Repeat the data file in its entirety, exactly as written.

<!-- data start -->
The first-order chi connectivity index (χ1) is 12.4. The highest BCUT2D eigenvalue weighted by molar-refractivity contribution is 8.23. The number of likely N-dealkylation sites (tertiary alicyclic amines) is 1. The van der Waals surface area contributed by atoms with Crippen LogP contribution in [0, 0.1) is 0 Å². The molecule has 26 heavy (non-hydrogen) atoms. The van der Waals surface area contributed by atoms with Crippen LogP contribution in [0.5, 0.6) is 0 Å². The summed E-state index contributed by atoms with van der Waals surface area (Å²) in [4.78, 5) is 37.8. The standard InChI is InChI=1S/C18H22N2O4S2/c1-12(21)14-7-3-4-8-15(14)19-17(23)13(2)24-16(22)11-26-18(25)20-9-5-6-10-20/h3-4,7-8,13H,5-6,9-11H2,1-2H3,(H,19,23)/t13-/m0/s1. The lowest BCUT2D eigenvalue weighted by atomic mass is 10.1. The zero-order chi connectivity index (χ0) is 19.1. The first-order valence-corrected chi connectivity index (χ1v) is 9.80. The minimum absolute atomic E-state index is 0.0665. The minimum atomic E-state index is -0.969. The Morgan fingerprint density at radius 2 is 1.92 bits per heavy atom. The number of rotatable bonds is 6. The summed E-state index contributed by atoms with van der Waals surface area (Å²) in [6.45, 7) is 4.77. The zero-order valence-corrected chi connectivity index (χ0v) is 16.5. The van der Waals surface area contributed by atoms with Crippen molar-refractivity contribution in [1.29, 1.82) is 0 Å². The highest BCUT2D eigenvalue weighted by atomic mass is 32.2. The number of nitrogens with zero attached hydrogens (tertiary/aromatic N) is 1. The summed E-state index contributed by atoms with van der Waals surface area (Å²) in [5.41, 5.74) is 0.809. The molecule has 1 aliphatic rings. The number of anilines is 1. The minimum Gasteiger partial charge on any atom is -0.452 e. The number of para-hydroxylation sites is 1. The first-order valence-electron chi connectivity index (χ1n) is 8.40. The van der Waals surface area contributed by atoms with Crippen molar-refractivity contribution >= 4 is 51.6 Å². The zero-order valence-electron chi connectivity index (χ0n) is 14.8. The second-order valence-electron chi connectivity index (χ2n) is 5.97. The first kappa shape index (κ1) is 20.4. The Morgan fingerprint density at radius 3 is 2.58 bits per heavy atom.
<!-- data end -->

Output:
The first-order chi connectivity index (χ1) is 12.4. The highest BCUT2D eigenvalue weighted by molar-refractivity contribution is 8.23. The number of likely N-dealkylation sites (tertiary alicyclic amines) is 1. The van der Waals surface area contributed by atoms with Crippen LogP contribution in [0, 0.1) is 0 Å². The molecule has 26 heavy (non-hydrogen) atoms. The van der Waals surface area contributed by atoms with Crippen LogP contribution in [0.5, 0.6) is 0 Å². The summed E-state index contributed by atoms with van der Waals surface area (Å²) in [4.78, 5) is 37.8. The standard InChI is InChI=1S/C18H22N2O4S2/c1-12(21)14-7-3-4-8-15(14)19-17(23)13(2)24-16(22)11-26-18(25)20-9-5-6-10-20/h3-4,7-8,13H,5-6,9-11H2,1-2H3,(H,19,23)/t13-/m0/s1. The lowest BCUT2D eigenvalue weighted by atomic mass is 10.1. The zero-order chi connectivity index (χ0) is 19.1. The first-order valence-corrected chi connectivity index (χ1v) is 9.80. The minimum absolute atomic E-state index is 0.0665. The minimum atomic E-state index is -0.969. The Morgan fingerprint density at radius 2 is 1.92 bits per heavy atom. The number of rotatable bonds is 6. The summed E-state index contributed by atoms with van der Waals surface area (Å²) in [6.45, 7) is 4.77. The zero-order valence-corrected chi connectivity index (χ0v) is 16.5. The van der Waals surface area contributed by atoms with Crippen molar-refractivity contribution in [1.29, 1.82) is 0 Å². The highest BCUT2D eigenvalue weighted by atomic mass is 32.2. The number of nitrogens with zero attached hydrogens (tertiary/aromatic N) is 1. The summed E-state index contributed by atoms with van der Waals surface area (Å²) in [5.41, 5.74) is 0.809. The molecule has 1 aliphatic rings. The number of anilines is 1. The minimum Gasteiger partial charge on any atom is -0.452 e. The number of para-hydroxylation sites is 1. The first-order valence-electron chi connectivity index (χ1n) is 8.40. The van der Waals surface area contributed by atoms with Crippen molar-refractivity contribution >= 4 is 51.6 Å². The zero-order valence-electron chi connectivity index (χ0n) is 14.8. The second-order valence-electron chi connectivity index (χ2n) is 5.97. The first kappa shape index (κ1) is 20.4. The Morgan fingerprint density at radius 3 is 2.58 bits per heavy atom.